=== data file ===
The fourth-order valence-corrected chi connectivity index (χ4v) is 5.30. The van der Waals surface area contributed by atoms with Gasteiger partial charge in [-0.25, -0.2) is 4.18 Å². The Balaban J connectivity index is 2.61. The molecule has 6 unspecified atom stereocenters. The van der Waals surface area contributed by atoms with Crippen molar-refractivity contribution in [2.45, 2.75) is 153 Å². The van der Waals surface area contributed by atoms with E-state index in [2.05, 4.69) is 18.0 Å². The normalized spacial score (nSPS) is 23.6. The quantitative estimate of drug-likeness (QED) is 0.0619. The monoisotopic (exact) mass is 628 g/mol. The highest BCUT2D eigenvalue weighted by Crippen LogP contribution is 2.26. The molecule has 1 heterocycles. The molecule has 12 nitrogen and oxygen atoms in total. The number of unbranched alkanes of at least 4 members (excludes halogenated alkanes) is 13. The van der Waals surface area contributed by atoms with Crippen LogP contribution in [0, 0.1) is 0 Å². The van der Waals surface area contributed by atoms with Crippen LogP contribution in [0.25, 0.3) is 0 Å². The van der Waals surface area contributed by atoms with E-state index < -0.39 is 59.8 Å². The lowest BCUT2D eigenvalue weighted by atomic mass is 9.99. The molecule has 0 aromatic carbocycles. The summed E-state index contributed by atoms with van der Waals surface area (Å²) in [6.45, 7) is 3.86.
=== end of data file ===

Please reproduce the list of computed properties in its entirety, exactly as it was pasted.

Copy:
The fourth-order valence-corrected chi connectivity index (χ4v) is 5.30. The van der Waals surface area contributed by atoms with Gasteiger partial charge in [-0.25, -0.2) is 4.18 Å². The Balaban J connectivity index is 2.61. The molecule has 6 unspecified atom stereocenters. The van der Waals surface area contributed by atoms with Crippen molar-refractivity contribution in [2.45, 2.75) is 153 Å². The van der Waals surface area contributed by atoms with E-state index in [2.05, 4.69) is 18.0 Å². The normalized spacial score (nSPS) is 23.6. The quantitative estimate of drug-likeness (QED) is 0.0619. The monoisotopic (exact) mass is 628 g/mol. The highest BCUT2D eigenvalue weighted by Crippen LogP contribution is 2.26. The molecule has 1 heterocycles. The molecule has 12 nitrogen and oxygen atoms in total. The number of unbranched alkanes of at least 4 members (excludes halogenated alkanes) is 13. The van der Waals surface area contributed by atoms with Crippen LogP contribution in [0, 0.1) is 0 Å². The van der Waals surface area contributed by atoms with Crippen LogP contribution in [0.25, 0.3) is 0 Å². The van der Waals surface area contributed by atoms with E-state index < -0.39 is 59.8 Å². The lowest BCUT2D eigenvalue weighted by atomic mass is 9.99. The molecule has 0 aromatic carbocycles. The summed E-state index contributed by atoms with van der Waals surface area (Å²) in [6.45, 7) is 3.86.